Why Flexibility Is Key to NYC Restaurant Development
Who ever heard of gluten-free 10 years ago? Tastes can change fast, according to panelists at Bisnow’s Restaurant Development Summit on Thursday at New World Stage. And with retail rents still climbing, the possibility of a $15 minimum wage in NYC and a host of other potential concept-killers, the restaurateurs who are making it are rolling up their sleeves and trying new things.
EMM Group co-founder Eugene Remm, a panelist, says there's a computing analogy for flexibility in restaurant development: Make sure to update your software, or your computer won’t work. Meaning: Be prepared to inexpensively tweak stuff like your design or menu when tastes change because, as he says, you can bet they will. When EMM Group opened Catch in the Meatpacking District in 2011, national brands like Sephora were opening flagship spaces more for marketing than sales, driving up rents for everybody else. So Eugene says his team took second- and third-floor office space with a rooftop component. “We figured everyone’s got iPhones,” he says. “They’ll figure out where to go.”
Crown Architecture & Consulting principal Anthony Milano, also a speaker, agrees. Social media and marketing of your spot are the big drivers of getting folks in the door. If retail space with frontage costs too much in the area you want to be in, you may not even need it anymore, he says, so don’t be too quick to pay marquee rent for it. But if you do end up in a space with sky-high rent, one way the math can pencil out, Matthew says, is to work out a deal with the landlord to drop the rent in exchange for a stake in sales.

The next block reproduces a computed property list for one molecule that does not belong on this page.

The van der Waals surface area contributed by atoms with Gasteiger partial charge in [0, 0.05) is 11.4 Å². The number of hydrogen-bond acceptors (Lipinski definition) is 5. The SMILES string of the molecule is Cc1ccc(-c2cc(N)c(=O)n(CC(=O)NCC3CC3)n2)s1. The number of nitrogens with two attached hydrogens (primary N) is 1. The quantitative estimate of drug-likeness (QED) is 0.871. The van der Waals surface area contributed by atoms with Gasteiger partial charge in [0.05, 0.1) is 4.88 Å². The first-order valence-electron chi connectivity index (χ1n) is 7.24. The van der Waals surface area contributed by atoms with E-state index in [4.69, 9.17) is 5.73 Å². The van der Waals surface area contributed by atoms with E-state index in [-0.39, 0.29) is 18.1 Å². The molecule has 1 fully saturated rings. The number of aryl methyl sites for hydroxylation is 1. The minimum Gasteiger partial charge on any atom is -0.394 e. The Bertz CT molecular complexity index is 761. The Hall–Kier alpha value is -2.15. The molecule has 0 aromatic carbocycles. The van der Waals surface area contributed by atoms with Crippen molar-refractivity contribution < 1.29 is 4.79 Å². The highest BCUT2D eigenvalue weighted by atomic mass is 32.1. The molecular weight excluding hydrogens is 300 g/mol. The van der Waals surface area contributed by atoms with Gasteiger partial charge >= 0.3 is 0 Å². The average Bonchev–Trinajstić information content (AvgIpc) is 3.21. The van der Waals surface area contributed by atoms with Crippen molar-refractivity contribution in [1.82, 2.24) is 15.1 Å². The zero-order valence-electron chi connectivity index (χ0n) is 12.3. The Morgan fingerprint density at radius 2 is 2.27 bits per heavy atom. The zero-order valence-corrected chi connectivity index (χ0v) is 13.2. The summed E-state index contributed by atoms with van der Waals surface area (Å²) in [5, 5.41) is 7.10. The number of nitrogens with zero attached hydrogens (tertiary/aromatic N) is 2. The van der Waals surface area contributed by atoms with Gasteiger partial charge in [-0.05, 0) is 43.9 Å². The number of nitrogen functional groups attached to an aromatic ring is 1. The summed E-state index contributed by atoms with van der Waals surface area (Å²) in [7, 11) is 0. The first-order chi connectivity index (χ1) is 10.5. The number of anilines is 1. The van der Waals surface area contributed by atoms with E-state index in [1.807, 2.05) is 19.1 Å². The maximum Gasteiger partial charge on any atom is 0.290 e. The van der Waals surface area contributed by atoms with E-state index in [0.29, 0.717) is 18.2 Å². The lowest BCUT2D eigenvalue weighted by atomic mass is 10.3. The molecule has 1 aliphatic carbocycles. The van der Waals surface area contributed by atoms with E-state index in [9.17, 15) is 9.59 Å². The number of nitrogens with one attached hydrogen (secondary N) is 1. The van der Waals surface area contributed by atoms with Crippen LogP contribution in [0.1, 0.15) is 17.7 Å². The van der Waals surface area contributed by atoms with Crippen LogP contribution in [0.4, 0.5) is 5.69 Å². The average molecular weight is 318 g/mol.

As Trinity Building + Construction president Matthew Kilty (snapped) puts it, don’t worry about investing in expensive frills like a marble floor—especially since you can never know how long marble (or any other part of your restaurant concept) will remain a draw.
Panelists agreed that if NYC gets a $15 minimum wage, the educated, driven wait staff that the city’s top restaurants are known for might look for work in other fields—especially if patrons stop tipping. But Calexico COO Rick DeMarco (snapped) says flexibilty would be key in that situation too. He says he’s visited restaurants in California with a $15 minimum wage and managers were able to thin out staff and make enough adjustments in spending to make it work.
As you add locations, Maharlika & Jeepney founder Nicole Ponseca (flanked by Windels, Marx, Lane & Mittendorf partner and moderator of the event, Bruce Bronster and Suzuki Capital director Colby Swartz) says don’t stick to the routine of being heavily involved in operations. It’s not scalable, she says, which is why she made the conscious choice to start reducing her role on the ground in her restaurants to prep for big growth. It can go against the service-providing impulse of every good restaurateur, she says, but if you want to be successful, sometimes you have to step back.